More than one in 10 consumers have had sensitive personal data, such as bank or credit card account details, exposed, according to Javelin Strategy & Research. And while banks typically are not the source of the breach, the onerous task of informing consumers of a breach likely falls to their banks. How the institutions do that, stresses Javelin analyst Rachael Kim, is key to how they will be perceived by their customers.
Kim, who authored an October report on best practices for responding to a data breach, tells BS&T that an online survey of 441 victims of financial data breaches conducted by Javelin revealed that 40 percent "lose confidence" in their financial providers. "One of five fraud victims will switch financial institutions," she adds. Pointing to Javelin's November 2007 annual fraud survey, on which she overlaid her recent report, Kim notes that of the 11 percent of the U.S. population that suffered breaches, just 0.6 percent had money stolen.
According to Kim, merchants are the most likely source of a data breach, responsible for 37 percent of incidents; financial institutions are responsible for just 12 percent of all breaches -- although that's a jump from 7 percent in 2007.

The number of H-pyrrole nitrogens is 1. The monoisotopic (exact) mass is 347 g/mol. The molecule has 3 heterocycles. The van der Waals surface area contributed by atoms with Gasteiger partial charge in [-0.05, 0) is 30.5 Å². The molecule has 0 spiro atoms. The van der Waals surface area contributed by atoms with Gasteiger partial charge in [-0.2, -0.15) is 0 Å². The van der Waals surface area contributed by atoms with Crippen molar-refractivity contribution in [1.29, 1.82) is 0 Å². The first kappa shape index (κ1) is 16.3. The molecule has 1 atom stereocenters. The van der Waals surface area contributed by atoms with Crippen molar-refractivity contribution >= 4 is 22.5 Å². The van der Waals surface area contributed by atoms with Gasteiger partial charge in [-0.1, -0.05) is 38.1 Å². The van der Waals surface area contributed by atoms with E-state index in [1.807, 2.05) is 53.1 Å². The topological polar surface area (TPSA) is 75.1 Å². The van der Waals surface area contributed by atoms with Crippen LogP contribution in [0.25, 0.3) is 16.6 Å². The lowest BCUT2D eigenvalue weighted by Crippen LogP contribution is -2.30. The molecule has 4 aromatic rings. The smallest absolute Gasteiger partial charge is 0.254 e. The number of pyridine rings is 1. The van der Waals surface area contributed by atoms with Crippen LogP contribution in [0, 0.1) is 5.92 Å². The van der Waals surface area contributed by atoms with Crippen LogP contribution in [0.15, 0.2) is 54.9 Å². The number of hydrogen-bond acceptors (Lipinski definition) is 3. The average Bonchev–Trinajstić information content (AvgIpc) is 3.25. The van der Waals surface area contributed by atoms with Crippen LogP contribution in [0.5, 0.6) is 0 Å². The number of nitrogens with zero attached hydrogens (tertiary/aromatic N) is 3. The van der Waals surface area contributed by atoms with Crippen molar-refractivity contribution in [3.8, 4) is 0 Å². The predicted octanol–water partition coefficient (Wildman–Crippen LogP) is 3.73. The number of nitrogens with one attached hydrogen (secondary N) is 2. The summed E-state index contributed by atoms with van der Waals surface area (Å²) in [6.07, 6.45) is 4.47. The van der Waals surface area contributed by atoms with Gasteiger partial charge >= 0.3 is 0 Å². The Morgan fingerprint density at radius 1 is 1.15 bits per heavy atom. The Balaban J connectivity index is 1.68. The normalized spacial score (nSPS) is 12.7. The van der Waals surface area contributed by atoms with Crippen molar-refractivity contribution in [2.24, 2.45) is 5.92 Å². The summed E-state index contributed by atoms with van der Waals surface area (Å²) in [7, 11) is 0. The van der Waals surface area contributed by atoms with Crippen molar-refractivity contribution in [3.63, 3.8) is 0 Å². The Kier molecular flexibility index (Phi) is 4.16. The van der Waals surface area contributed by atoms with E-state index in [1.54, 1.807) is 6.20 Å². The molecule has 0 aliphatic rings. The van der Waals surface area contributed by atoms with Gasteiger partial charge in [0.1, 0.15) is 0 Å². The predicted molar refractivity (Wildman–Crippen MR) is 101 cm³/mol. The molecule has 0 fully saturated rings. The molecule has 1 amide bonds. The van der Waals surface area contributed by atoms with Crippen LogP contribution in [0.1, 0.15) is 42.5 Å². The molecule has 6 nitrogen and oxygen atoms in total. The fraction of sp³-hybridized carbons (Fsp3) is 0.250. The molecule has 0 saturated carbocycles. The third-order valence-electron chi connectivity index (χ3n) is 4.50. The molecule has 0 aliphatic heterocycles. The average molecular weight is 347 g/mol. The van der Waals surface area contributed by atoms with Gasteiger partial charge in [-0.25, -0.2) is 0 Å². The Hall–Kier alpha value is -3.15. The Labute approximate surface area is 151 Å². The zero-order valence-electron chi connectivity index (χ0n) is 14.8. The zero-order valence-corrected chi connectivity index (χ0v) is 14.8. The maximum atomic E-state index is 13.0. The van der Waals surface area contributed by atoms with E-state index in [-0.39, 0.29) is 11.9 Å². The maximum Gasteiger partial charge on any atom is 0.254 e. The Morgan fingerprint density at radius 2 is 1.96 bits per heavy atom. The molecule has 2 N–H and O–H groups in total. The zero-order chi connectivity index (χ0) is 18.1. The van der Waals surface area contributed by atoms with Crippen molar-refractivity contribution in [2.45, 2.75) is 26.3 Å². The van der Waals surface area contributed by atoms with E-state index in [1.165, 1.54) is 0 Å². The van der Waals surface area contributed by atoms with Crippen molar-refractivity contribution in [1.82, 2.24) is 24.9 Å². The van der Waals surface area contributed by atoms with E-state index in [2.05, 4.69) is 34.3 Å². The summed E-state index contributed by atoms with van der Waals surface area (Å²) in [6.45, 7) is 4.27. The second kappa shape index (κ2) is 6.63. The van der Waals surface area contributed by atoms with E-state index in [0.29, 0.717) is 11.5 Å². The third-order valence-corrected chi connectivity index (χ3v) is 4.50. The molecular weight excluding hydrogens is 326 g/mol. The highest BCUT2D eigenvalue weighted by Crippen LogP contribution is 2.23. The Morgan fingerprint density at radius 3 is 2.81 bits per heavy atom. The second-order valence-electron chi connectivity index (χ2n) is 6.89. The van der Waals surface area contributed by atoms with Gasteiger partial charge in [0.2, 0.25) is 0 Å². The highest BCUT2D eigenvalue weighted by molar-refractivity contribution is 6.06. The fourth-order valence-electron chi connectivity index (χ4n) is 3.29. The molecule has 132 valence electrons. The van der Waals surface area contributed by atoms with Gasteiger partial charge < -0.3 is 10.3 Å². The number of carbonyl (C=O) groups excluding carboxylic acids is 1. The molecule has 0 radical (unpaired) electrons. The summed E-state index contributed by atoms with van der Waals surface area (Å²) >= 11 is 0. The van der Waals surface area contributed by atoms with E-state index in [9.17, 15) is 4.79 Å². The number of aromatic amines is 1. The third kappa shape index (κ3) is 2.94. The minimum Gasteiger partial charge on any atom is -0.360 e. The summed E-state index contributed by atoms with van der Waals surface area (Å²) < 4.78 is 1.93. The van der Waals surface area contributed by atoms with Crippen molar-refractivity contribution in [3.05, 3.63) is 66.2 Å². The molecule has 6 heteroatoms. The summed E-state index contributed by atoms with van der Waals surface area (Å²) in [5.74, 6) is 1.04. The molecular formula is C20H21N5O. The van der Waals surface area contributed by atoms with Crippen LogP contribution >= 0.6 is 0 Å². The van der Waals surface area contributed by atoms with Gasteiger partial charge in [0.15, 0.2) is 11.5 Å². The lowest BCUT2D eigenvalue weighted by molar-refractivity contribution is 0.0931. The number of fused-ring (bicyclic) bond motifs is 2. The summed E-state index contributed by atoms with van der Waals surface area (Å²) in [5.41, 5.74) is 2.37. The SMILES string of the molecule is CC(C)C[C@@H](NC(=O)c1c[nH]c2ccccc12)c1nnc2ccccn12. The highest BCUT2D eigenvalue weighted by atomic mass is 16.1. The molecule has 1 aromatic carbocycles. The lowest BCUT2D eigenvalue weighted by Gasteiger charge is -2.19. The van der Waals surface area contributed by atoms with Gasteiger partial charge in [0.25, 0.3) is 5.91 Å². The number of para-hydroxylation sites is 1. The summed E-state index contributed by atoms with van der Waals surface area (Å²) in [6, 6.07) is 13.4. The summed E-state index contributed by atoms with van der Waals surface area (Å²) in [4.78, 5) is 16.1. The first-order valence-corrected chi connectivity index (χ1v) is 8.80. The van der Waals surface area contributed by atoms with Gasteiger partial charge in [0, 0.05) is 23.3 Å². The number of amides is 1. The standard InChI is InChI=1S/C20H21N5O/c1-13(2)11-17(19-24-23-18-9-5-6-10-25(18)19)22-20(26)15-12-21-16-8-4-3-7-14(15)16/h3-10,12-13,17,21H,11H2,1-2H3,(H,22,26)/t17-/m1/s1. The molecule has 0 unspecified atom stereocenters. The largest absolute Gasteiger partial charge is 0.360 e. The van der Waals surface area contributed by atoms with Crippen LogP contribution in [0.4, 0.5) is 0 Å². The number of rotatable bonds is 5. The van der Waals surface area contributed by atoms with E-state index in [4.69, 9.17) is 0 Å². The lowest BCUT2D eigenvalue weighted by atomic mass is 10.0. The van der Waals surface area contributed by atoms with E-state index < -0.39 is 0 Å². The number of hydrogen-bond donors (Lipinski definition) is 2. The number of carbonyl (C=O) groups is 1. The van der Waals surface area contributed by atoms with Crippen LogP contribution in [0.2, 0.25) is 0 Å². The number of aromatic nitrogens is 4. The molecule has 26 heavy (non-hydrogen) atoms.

Similar ideas emerged in a Nov. 5 BS&T webcast on how banks can improve their online security (which is available online at banktech.com/cybersecurity). According to John Summers, leader of dynamic site solutions for Akamai Technologies, which sponsored the webcast, banks are fourth on the list of where most breaches occur but second (after the government) of those hit by identity theft of customers. "There's a real path to profit [in] stealing credentials," Summers said. "The No. 1 item for sale on hacker forums today is bank accounts."
Through its 35,000 Web servers, Akamai delivers about 20 percent of all Internet traffic. Summers reported during the webcast that the Cambridge, Mass.-based firm has seen a big increase in attempted hacks this year.
Indeed, the Identity Theft Resource Center, a national nonprofit organization based in San Diego, says data breaches in the first nine months of this year already exceeded those for all of 2007. And as of Nov. 4, 2008, the organization tells BS&T, roughly 30 million consumers had had sensitive personal data stolen in some 550 reported data breaches.
Javelin's Kim notes that while most states now require that consumers be told when their data has been breached, consumers typically are told that a breach occurred, but not where it originated; and many breaches may never be reported. Further, other states merely report total incidents of breaches so that the affected individuals might never know they were reflected in the statistics, she adds.
Read more from BS&T’s
Special Report: Data Security
Protecting Customer Data Is Small Banks’ Top Tech Concern
Fighting Fraud With Texts
Fraud Hits Too Close to Home